In the late 1970s, just as China was embarking on a sweeping program of post-Mao reforms, it also launched a one-child campaign. This campaign, which cut against the grain of rural reforms and childbearing preferences, was the culmination of a decade-long effort to subject reproduction to state planning. Tyrene White here analyzes this great social engineering experiment, drawing on more than twenty years of research, including fieldwork and interviews with a wide range of family-planning officials and rural cadres.
White explores the origins of China's "birth-planning" approach to population control, the implementation of the campaign in rural China, strategies of resistance employed by villagers, and policy consequences (among them infanticide, infant abandonment, and sex-ratio imbalances). She also provides the first extensive political analysis of China's massive 1983 sterilization drive. The birth-planning project was the last and longest of the great mobilization campaigns, surviving long after the Deng regime had officially abandoned mass campaigns as instruments of political control.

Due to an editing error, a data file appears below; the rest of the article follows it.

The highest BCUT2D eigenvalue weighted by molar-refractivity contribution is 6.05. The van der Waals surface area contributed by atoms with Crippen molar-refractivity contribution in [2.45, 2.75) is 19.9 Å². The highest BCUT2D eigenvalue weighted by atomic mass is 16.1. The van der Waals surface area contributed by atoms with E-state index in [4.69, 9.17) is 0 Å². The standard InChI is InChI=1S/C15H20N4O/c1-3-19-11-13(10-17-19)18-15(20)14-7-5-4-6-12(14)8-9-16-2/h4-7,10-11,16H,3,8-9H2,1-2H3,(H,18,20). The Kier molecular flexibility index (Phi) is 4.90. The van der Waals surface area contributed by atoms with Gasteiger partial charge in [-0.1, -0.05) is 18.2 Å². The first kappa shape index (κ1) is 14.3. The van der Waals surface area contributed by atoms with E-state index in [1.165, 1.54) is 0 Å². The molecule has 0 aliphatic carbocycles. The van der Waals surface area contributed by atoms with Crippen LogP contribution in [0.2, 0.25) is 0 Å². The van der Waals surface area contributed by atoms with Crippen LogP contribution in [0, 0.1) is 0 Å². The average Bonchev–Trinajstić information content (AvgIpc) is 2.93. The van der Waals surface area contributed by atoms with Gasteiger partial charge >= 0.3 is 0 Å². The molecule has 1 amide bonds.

Arguing that the campaign had become an indispensable institution of rural governance, White shows how the one-child campaign mimicked the organizational style and rhythms both of political campaigns and economic production campaigns. Against the backdrop of unfolding rural reforms, only the campaign method could override obstacles to rural enforcement. As reform gradually eroded and transformed patterns of power and authority, however, even campaigns grew increasingly ineffective, paving the way for long-overdue reform of the birth-planning program.